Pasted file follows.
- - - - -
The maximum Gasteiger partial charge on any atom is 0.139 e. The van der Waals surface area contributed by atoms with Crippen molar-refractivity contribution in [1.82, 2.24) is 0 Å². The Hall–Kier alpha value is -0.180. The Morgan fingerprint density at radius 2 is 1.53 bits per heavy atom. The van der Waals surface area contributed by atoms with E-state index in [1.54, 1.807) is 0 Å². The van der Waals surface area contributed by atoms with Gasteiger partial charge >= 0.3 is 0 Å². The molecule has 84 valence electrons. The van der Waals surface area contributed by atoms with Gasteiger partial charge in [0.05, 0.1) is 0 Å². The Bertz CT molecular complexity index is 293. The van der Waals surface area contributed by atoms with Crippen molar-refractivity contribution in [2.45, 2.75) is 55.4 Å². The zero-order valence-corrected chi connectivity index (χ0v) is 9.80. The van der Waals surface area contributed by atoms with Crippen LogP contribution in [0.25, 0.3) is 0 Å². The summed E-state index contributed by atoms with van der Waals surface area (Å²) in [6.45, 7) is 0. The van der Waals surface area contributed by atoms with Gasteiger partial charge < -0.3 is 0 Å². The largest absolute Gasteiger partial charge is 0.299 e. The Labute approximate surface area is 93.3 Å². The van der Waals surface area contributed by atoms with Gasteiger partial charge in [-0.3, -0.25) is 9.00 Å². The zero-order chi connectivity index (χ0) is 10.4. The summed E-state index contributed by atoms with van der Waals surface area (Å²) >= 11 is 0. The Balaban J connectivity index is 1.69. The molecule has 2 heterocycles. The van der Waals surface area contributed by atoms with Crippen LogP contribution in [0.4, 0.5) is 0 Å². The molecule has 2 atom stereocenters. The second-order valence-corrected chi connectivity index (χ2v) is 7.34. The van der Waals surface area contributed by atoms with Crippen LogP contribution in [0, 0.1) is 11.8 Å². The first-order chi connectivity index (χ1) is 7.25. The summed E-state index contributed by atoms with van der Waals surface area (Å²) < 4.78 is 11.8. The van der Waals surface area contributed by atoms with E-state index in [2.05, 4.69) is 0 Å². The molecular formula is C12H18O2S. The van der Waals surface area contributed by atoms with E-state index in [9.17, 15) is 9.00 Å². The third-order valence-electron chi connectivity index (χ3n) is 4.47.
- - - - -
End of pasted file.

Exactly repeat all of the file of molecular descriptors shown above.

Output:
The maximum Gasteiger partial charge on any atom is 0.139 e. The van der Waals surface area contributed by atoms with Crippen molar-refractivity contribution in [1.82, 2.24) is 0 Å². The Hall–Kier alpha value is -0.180. The Morgan fingerprint density at radius 2 is 1.53 bits per heavy atom. The van der Waals surface area contributed by atoms with E-state index in [1.54, 1.807) is 0 Å². The van der Waals surface area contributed by atoms with Gasteiger partial charge >= 0.3 is 0 Å². The molecule has 84 valence electrons. The van der Waals surface area contributed by atoms with Gasteiger partial charge in [0.05, 0.1) is 0 Å². The Bertz CT molecular complexity index is 293. The van der Waals surface area contributed by atoms with Crippen molar-refractivity contribution in [2.45, 2.75) is 55.4 Å². The zero-order valence-corrected chi connectivity index (χ0v) is 9.80. The van der Waals surface area contributed by atoms with Crippen LogP contribution in [0.25, 0.3) is 0 Å². The summed E-state index contributed by atoms with van der Waals surface area (Å²) in [6.45, 7) is 0. The van der Waals surface area contributed by atoms with Gasteiger partial charge < -0.3 is 0 Å². The largest absolute Gasteiger partial charge is 0.299 e. The Labute approximate surface area is 93.3 Å². The van der Waals surface area contributed by atoms with Gasteiger partial charge in [-0.3, -0.25) is 9.00 Å². The zero-order chi connectivity index (χ0) is 10.4. The summed E-state index contributed by atoms with van der Waals surface area (Å²) >= 11 is 0. The Balaban J connectivity index is 1.69. The molecule has 2 heterocycles. The van der Waals surface area contributed by atoms with Crippen LogP contribution in [0.4, 0.5) is 0 Å². The molecule has 2 atom stereocenters. The second-order valence-corrected chi connectivity index (χ2v) is 7.34. The van der Waals surface area contributed by atoms with Crippen LogP contribution in [0, 0.1) is 11.8 Å². The first-order chi connectivity index (χ1) is 7.25. The summed E-state index contributed by atoms with van der Waals surface area (Å²) < 4.78 is 11.8. The van der Waals surface area contributed by atoms with E-state index in [2.05, 4.69) is 0 Å². The molecular formula is C12H18O2S. The van der Waals surface area contributed by atoms with E-state index in [9.17, 15) is 9.00 Å². The third-order valence-electron chi connectivity index (χ3n) is 4.47.